The phenomenon of illegal markets is pervasive. The circulation of illegal goods and services reaches all social segments, crosses national boundaries, and produces enormous revenues. Scholarship has typically addressed issues of illegal exchanges by focusing on criminal organizations, their members’ activities, internal structures, and businesses while leaving the very notion of illegal markets conceptually underdeveloped. Different from organized crime, the notion of “illegal market” compels us to consider the demand side and to investigate the varied ways it relates to the supply side. Following the path opened up by economic sociology scholarship, this article brings illegal markets to the center of the scene in order to develop them conceptually, observe them in a differentiated way, and investigate their relationships with legal structures. From this perspective, the social organization of markets comes to the fore, highlighting such aspects as the formal and informal institutions sustaining illegal markets; the modes of internal coordination that deal with problems such as value, competition, or trust; moral attitudes toward the production, exchange, or consumption of certain products or services; the cultural elements or cognitive dispositions that promote illegal exchanges; the role of state power in defining what is and is not illegal, and thus how it controls certain exchanges; and the role of the enforcement of the law in the emergence, expansion, or extinction of these markets.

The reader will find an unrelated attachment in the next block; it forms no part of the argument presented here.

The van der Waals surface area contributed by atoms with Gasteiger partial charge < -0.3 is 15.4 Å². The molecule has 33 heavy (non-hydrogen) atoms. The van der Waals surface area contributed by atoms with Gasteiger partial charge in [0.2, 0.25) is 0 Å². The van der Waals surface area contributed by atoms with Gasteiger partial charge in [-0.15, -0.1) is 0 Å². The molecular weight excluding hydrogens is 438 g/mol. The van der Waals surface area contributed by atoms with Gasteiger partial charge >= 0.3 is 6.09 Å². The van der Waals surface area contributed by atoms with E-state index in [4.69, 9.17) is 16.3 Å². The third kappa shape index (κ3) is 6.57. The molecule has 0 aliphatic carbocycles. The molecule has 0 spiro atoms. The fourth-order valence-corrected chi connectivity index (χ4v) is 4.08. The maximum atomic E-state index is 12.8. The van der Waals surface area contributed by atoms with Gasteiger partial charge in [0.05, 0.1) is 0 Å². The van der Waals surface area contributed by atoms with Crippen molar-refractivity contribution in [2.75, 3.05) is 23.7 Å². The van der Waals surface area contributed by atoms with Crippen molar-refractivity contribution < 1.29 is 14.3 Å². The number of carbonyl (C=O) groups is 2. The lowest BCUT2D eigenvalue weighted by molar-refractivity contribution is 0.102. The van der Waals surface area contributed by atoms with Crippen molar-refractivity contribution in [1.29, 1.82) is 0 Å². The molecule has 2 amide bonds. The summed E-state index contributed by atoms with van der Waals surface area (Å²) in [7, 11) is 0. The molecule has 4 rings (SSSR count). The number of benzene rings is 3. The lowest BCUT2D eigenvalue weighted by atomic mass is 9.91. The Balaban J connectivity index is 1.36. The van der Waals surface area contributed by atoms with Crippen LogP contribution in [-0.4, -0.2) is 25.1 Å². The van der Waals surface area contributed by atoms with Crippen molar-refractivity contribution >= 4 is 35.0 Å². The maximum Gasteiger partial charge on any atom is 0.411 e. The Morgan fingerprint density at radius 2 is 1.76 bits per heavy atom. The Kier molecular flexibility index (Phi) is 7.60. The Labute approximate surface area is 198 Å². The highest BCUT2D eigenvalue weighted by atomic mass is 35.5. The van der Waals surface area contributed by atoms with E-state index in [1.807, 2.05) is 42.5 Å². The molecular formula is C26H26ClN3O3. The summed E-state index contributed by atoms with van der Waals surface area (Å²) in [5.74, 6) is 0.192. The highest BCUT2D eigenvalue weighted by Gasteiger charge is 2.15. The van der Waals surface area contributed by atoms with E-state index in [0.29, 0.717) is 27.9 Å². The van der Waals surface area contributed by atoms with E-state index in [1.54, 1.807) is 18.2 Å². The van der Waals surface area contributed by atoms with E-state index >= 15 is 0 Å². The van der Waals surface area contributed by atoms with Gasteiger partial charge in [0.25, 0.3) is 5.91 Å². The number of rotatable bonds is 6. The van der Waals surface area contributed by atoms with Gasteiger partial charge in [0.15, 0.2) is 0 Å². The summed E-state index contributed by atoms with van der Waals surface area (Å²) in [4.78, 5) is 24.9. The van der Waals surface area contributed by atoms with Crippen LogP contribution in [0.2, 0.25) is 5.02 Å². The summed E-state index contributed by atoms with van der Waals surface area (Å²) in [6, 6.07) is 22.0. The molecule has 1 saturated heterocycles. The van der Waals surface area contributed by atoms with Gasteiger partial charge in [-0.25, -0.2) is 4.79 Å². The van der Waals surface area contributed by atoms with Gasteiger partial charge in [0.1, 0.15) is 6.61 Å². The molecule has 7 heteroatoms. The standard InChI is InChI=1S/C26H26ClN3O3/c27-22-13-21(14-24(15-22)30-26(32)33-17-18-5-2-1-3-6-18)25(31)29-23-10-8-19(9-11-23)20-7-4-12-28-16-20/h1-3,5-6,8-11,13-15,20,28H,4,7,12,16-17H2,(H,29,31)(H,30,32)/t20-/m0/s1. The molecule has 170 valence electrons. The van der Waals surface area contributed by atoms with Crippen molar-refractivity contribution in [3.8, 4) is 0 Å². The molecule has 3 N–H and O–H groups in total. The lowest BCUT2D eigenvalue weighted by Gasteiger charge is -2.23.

Communist models of state administration constitute a type or “family” whose core logic and design differ fundamentally from Western standards of rule-bound, impartial, and transparent administration, at arm’s length from political control. The most significant feature of communist-type administration is the Communist Party’s aspiration to merge politics and administration in all spheres of society. The so-called nomenclature system of cadre appointment ensures that politically reliable administrators occupy the influential positions within state and local administration, the military and security sector, state-owned enterprises, associations, media, cultural life—and the Communist Party organization itself. The central nomenclature system branches out into new pyramids at lower levels, where local managers appoint cadre. The linchpin of this system is the personnel dossier, which collects the individual administrator’s political and professional evaluations and follows the individual throughout their career. A second distinguishing feature of communist administrative structures is their web-shaped complexity. Under the principle of democratic centralism, communist administration is shaped like a sheaf of hierarchical strings of command, which are all controlled from the center and monitor and influence each other. At each level, hierarchical steering takes precedence, but horizontal controls are encompassing. Administrative managers—including regional and local governors, company directors, media heads, and university chancellors—are appointed by and under their superiors’ command. Simultaneously, they are under supervision by regional and internal Communist Party organizations. A third key feature of the communist administrative model is the practice of wide-ranging secrecy. In communist administration, vital rules, decrees, and instructions can be secret, for the eyes of security-screened cadre only. For example, throughout history, the structure of nomenclature systems has been kept secret. Little is known about how they function. An important exception is the former East Germany, where historical research on many aspects of communist administration has made singular progress based on the archives, which were opened for research after democratization in 1989–1990.